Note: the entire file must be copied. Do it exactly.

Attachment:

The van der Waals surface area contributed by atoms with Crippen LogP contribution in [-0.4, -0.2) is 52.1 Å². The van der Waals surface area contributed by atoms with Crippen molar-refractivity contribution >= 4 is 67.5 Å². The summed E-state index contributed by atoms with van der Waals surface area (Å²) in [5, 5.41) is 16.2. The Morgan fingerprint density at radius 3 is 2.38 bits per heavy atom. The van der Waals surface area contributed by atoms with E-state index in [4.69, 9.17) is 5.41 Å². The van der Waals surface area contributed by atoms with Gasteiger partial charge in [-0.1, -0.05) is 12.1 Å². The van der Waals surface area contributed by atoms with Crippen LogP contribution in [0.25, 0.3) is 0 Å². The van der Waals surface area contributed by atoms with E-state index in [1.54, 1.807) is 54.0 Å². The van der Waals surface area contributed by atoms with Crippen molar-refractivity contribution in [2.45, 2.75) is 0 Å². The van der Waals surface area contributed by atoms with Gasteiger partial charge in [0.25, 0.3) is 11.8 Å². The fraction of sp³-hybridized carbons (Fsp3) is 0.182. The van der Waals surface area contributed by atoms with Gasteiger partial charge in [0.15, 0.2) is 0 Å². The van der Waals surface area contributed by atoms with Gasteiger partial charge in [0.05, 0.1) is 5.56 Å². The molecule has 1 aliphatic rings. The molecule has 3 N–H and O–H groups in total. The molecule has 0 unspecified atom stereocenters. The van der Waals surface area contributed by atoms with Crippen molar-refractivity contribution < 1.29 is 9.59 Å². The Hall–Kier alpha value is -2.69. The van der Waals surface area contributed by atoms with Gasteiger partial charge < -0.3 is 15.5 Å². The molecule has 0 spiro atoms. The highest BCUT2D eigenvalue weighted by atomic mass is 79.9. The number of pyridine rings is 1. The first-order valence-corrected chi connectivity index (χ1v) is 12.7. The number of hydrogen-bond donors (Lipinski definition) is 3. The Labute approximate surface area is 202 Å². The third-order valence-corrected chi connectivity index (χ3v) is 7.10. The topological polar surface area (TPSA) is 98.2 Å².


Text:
The van der Waals surface area contributed by atoms with Crippen LogP contribution in [-0.4, -0.2) is 52.1 Å². The van der Waals surface area contributed by atoms with Crippen molar-refractivity contribution >= 4 is 67.5 Å². The summed E-state index contributed by atoms with van der Waals surface area (Å²) in [5, 5.41) is 16.2. The Morgan fingerprint density at radius 3 is 2.38 bits per heavy atom. The van der Waals surface area contributed by atoms with E-state index in [4.69, 9.17) is 5.41 Å². The van der Waals surface area contributed by atoms with Gasteiger partial charge in [-0.1, -0.05) is 12.1 Å². The van der Waals surface area contributed by atoms with Crippen LogP contribution in [0.25, 0.3) is 0 Å². The van der Waals surface area contributed by atoms with E-state index in [1.54, 1.807) is 54.0 Å². The van der Waals surface area contributed by atoms with Crippen molar-refractivity contribution in [2.45, 2.75) is 0 Å². The van der Waals surface area contributed by atoms with Gasteiger partial charge in [0.25, 0.3) is 11.8 Å². The fraction of sp³-hybridized carbons (Fsp3) is 0.182. The van der Waals surface area contributed by atoms with Gasteiger partial charge in [0.15, 0.2) is 0 Å². The van der Waals surface area contributed by atoms with Gasteiger partial charge in [0.05, 0.1) is 5.56 Å². The molecule has 1 aliphatic rings. The molecule has 3 N–H and O–H groups in total. The molecule has 0 unspecified atom stereocenters. The van der Waals surface area contributed by atoms with Crippen molar-refractivity contribution < 1.29 is 9.59 Å². The Hall–Kier alpha value is -2.69. The van der Waals surface area contributed by atoms with Gasteiger partial charge < -0.3 is 15.5 Å². The molecule has 0 spiro atoms. The highest BCUT2D eigenvalue weighted by atomic mass is 79.9. The number of pyridine rings is 1. The first-order valence-corrected chi connectivity index (χ1v) is 12.7. The number of hydrogen-bond donors (Lipinski definition) is 3. The Labute approximate surface area is 202 Å². The third-order valence-corrected chi connectivity index (χ3v) is 7.10. The topological polar surface area (TPSA) is 98.2 Å².